I’ll be straight up: I went into this disliking this recipe, and maybe because of that, I never really gave it a chance. But to put it simply: I didn’t like making this, and I wasn’t impressed with the end results. I may be in the minority as far as the Dorie bakers are concerned.

But it’s the truth.

Now, I’ve said it before and I’ll say it again – I don’t mind a little bit of hard work in the kitchen. I don’t mind waiting for breads to rise and yeasts to get all yeasty. But I don’t like it when I go through all this work and waiting only to get an uninteresting end product.

I’ve made focaccia before using a “no-fuss” recipe from Tracey’s Culinary Adventures, which she in turn got from King Arthur Flour. And it truly is no-fuss. I’ve made it half a dozen times in the past year, and I’ve come to enjoy how good it is as well as how simple it is. It’s still a yeast bread, and it still needs time to rise, but there are no special instructions regarding slashing bubbles with a straight-edge razor or spritzing the inside of the oven three times during the first eight minutes of baking.

Yes, these instructions put me off. I understand that these are tried-and-true measure for making the perfect focaccia, but I want something simple. I’m not going to make focaccia once a week – I don’t even make it once a month – so I want something I can do without having to go out and buy straight-edge razors.

For some reason, it was the straight-edge razor that really set me off. I don’t know why. The instruction to use them really irritated me, and I can’t explain why. I can only suggest that perhaps it’s displaced grief-anger or something. I don’t know. All I know is, I read “straight-edge razor,” and everything just went downhill. By now, I’m used to random, pointless anger. Most of the time, there’s no rationalizing it.

Unsurprisingly, I did not go out and buy straight-edge razors just so I could slash the bubbles on my focaccia dough. I used a knife instead.

(As an aside, I’m curious as to how many people actually have straight-edge razors in the house. I’ve never even held one, much less bought one. I assume this has something to do with my relative youth.)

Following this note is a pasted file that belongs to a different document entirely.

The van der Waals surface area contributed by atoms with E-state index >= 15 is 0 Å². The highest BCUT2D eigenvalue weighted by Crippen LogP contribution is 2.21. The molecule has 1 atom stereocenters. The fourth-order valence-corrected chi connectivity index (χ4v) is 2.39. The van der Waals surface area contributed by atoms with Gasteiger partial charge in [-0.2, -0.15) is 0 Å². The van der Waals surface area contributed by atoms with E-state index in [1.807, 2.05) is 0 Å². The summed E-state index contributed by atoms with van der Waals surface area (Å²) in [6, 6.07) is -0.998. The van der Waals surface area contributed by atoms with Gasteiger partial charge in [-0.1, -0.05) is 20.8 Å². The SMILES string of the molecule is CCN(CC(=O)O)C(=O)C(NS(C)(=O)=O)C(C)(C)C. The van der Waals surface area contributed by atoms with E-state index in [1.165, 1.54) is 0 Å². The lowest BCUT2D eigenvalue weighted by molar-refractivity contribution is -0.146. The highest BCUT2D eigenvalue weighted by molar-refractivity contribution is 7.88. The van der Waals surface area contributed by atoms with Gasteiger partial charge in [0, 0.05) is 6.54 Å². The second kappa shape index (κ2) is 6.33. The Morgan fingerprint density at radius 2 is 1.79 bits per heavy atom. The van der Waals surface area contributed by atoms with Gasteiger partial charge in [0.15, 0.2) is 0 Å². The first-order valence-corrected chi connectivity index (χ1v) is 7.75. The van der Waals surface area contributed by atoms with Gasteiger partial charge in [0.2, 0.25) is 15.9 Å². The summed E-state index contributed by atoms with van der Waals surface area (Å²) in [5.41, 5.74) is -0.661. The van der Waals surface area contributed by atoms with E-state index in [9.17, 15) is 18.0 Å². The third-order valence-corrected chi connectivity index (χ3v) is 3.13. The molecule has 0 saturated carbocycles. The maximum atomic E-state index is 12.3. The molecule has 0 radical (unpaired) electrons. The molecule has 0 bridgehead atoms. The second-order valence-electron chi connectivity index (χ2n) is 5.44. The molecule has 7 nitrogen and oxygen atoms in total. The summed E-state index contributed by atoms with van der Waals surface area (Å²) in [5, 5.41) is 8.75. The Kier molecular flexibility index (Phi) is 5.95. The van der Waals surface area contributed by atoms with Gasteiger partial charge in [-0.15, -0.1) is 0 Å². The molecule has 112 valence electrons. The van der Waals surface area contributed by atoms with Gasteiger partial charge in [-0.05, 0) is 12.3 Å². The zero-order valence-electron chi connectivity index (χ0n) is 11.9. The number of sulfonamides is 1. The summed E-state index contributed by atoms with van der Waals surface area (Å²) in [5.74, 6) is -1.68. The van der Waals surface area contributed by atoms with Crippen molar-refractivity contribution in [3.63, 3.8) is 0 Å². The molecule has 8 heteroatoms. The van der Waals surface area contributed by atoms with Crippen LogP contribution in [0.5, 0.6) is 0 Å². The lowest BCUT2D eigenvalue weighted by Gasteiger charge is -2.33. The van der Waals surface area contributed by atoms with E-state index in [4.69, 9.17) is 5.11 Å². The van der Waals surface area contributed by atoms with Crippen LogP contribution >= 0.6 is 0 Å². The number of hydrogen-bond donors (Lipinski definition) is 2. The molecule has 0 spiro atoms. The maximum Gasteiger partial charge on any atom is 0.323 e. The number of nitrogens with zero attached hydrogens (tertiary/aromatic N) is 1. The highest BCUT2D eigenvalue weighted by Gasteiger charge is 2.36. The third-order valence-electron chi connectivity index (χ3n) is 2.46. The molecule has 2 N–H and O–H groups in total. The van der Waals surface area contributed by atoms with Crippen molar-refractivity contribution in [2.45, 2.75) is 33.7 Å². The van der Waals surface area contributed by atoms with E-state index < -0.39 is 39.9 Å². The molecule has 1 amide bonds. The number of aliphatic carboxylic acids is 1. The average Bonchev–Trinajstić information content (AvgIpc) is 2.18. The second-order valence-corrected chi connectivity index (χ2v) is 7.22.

You know what else irritated me? There were no “by-hand” instructions with this one. It was all “put the yeast and warm water in the bowl of a mixer” and “let the mixer run on low for 2 minutes” and “run the mixer until the dough cleans the side of the bowl” and other such things. I kneaded this baby by hand, and yes, it took me twenty minutes of doing it, but it was the only part of making this bread that I enjoyed.

I think I just need to admit that I came into this with some sort of chip on my shoulder or something. Maybe all my hostility toward February is manifesting toward this focaccia.

Let’s just skip ahead to the part where I baked it and we ate it, okay? After the kneading was done, the dough rose, then rose again, then was divided into three parts and placed in the fridge for a 24-36 hour cold rest.

When it was time to bake, the dough came out of the fridge to rest for another hour and a half. Then came the deflating and the slashing of bubbles and the shaping. And also the slashing of the tops of the bread into a “tic-tac-toe pattern,” which I did not do. Instead, I made little fingerprint indentations. I may have made the focaccias too big, and they were more rectangular than square. I didn’t much care at this point. I had to bake them separately, because I could only fit one to a baking sheet, and though I do have three baking sheets, they won’t all fit into my oven at the same time. I overbaked the first one, slightly overdid the second one, and finally got the third one just right. Before and after baking, I brushed them with some olive oil, and they also got a sprinkling of  crushed sea salt before going into the oven.

This is the one I did not overbake, and it still came out kinda flat and crispy, not puffy and airy the way focaccia should be.

This is the one I did not overbake, and it still came out kinda flat and crispy, not puffy and airy the way focaccia should be.

So, there you have it. I made this bread to be served with a trio of Anne Burrell’s “piccolinis” from Cook Like a Rock Star: polpettini (little meatballs), eggplant cakes, and baked ricotta with lemon. All of those turned out better than the focaccia.

Well, Geordie wasn’t entirely thrilled with the ricotta, but I loved it. Of course, I’m a ricotta fiend, but that’s not the point.

Baked ricotta, eggplant cakes, polpettini, and some homemade marinara.

Baked ricotta, eggplant cakes, polpettini, and some homemade marinara.

The point is that, when comparing this focaccia to the no-fuss focaccia I had been making, it did not impress. Geordie liked the sea salt on top, which did enhance the natural flavor of the focaccia nicely. But if I sprinkled it on top of the no-fuss version, he probably wouldn’t be able to tell the difference. The no-fuss version puffed more during baking and ultimately comes out a little lighter than what I made with this one. Honestly, not only do I like it better, but I think it’s a better recipe.

In conclusion, I still don’t know why this focaccia recipe got the reaction from me that it did. It doesn’t deserve it. Plenty of the other bakers ended up with fine-looking, delicious focaccia. As for me, I know I’ve done better. This recipe just wasn’t meant for me. The pizza recipe and the pie crust recipe have become go-to for me, but this one is not one I’ll be doing again.

If you want to give it a try for yourself, our hostess Sharmini has the recipe and made a truly beautiful version herself. And you can check out the other bakers and see for yourself that this recipe is not the terrible thing I make it out to be.

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